Once you’ve made your selections and entered the information click Export Demo Content.

When the package is completed you’ll see the report with a downloadable zip file. Simply download the zipped file and it’s ready to distribute.

Additional Export Options

The Additional Export Options allow you to choose which post types and data to include in the download. With this you can also build a custom support page and a documentation page. Add your own HTML with messages and links. The fields include the HTML with information about each field to help you create your own documentation.

Uploading Your Child Theme

First you must have Divi installed and activated. Next, upload the child theme just like any theme and activate it. Users do not need the J.E.D.I. plugin.

If you’ve included your own image for the child theme, your child theme package that J.E.D.I. creates will include that image. Once the child theme is activated you’ll see a new menu item with the name of your child theme (the Import Installer Name you provided). This includes a button to import the demo data and your documentation. Select this menu and click Easy Demo Import.

You’ll see this screen where you can choose what to import. You’ll also see the list of recommended plugins. Once you’ve made your selections click Import Demo Content.

Note – Divi Theme Options, Divi Customizer Settings, and Widget settings will overwrite your current settings.

After the import is finished you’ll see a message showing what imported and that it’s complete.

The Documentation menu item contains all of the documentation that you created in the Additional Expert Options menu. These fields will show their defaults if you haven’t made changes.

That’s it. All of my custom pages were included and the homepage is set automatically. It even included my custom code for the menu to include the social icons. No other adjustments were needed, and this was on the first try.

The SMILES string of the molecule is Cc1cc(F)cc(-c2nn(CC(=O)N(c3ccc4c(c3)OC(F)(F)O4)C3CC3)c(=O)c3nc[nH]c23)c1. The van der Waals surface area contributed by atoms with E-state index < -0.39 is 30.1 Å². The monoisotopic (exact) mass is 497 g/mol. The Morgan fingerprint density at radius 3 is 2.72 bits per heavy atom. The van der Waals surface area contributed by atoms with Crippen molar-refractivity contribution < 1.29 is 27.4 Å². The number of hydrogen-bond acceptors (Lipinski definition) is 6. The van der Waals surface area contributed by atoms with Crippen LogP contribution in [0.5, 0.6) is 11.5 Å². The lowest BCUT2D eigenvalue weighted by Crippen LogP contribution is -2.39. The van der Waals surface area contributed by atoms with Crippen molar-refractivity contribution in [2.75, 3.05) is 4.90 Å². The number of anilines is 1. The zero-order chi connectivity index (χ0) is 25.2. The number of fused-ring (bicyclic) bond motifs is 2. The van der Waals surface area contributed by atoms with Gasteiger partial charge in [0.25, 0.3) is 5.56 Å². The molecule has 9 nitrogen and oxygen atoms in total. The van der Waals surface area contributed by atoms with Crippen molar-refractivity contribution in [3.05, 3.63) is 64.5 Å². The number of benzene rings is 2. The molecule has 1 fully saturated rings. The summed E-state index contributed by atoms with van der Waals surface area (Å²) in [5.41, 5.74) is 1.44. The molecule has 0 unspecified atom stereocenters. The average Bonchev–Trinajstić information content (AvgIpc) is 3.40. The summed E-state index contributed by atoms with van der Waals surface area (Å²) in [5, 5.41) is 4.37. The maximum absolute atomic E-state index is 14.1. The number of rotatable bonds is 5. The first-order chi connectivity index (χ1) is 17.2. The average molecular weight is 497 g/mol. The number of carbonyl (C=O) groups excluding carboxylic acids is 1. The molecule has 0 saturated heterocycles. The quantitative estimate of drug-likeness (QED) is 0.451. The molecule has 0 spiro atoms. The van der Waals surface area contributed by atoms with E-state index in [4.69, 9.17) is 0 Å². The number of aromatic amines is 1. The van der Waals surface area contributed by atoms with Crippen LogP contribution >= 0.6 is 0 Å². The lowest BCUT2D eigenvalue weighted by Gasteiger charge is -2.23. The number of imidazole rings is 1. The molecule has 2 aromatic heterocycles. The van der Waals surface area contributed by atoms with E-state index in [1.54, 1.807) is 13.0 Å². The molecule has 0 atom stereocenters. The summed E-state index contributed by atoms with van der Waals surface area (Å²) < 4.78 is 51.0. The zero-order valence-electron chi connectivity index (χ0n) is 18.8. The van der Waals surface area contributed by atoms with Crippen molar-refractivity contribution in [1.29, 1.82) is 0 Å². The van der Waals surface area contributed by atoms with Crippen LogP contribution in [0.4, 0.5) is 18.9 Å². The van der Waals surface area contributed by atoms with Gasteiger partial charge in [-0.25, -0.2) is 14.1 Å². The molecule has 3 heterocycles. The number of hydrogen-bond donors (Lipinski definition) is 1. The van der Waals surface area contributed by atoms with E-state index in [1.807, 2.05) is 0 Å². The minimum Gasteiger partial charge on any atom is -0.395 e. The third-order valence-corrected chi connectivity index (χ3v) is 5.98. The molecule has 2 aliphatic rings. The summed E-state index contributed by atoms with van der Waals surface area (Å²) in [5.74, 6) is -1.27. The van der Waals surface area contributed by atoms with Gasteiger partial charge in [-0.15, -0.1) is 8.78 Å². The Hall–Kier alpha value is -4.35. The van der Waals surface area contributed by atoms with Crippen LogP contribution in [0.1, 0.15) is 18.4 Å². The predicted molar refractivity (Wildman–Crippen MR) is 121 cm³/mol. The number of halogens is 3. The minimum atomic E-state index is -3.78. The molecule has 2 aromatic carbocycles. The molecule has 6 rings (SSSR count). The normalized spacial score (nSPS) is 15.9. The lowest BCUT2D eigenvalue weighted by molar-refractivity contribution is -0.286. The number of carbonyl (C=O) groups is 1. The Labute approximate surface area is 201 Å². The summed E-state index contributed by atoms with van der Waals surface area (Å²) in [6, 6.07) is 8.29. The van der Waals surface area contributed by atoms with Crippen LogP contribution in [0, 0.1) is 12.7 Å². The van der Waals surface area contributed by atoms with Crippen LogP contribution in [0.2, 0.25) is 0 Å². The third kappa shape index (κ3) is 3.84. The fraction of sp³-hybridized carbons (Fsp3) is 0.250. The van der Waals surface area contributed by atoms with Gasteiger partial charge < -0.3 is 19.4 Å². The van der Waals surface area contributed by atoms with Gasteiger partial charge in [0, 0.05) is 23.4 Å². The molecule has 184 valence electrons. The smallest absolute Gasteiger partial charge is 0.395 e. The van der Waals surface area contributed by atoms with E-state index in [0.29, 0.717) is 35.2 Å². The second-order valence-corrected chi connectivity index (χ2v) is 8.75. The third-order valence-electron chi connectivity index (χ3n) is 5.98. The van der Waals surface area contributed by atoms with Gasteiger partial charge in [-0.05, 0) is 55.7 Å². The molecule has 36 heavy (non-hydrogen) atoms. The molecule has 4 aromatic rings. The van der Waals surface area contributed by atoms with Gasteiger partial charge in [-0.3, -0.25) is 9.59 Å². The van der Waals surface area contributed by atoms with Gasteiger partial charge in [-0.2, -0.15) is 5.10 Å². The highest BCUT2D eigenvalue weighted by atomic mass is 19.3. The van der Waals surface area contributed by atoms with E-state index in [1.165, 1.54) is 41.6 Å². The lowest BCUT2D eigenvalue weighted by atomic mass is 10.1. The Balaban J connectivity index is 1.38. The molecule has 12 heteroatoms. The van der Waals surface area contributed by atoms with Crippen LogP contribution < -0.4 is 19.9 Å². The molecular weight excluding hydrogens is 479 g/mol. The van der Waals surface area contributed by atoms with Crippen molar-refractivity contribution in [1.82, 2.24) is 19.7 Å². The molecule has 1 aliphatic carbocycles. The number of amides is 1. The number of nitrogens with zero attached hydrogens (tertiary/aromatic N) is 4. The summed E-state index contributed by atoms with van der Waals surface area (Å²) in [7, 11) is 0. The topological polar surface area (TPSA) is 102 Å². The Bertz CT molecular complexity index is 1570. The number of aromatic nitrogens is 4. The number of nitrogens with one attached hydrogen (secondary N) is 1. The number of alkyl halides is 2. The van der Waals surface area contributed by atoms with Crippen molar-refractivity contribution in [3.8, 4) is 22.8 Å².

Layout Kit Plugin

For this one I want to save the layouts from my child theme as a layout pack.

Select Layout Kit Plugin. Notice that it’s creating a plugin and not JSON files. Click Export Demo Content and download the zipped file.

The main difference between the layout plugin and standard JSON files is this has the ability to import theme options, customizer settings, CSS, the menu structure, widgets, and it can set your homepage. Of course you could unselect all of those and only supply pages and posts which they could then add to the Divi library.

Uploading Your Layout

Install the layout the same as you would any plugin.

Once you activate the plugin you’ll see the name of the layout in the Dashboard menu. Just like the child theme it includes import options and your own customizable documentation page. Choose the options you want and click Import Demo Content.

When the import is complete it will show the number of files that imported. Once you’ve imported your content you can deactivate the plugin and save the pages to your library.

The result looks the same as my child theme with all of the pages and styles. This isn’t a child theme, so any CSS or PHP changes you make will be made within Divi unless you install a blank child theme.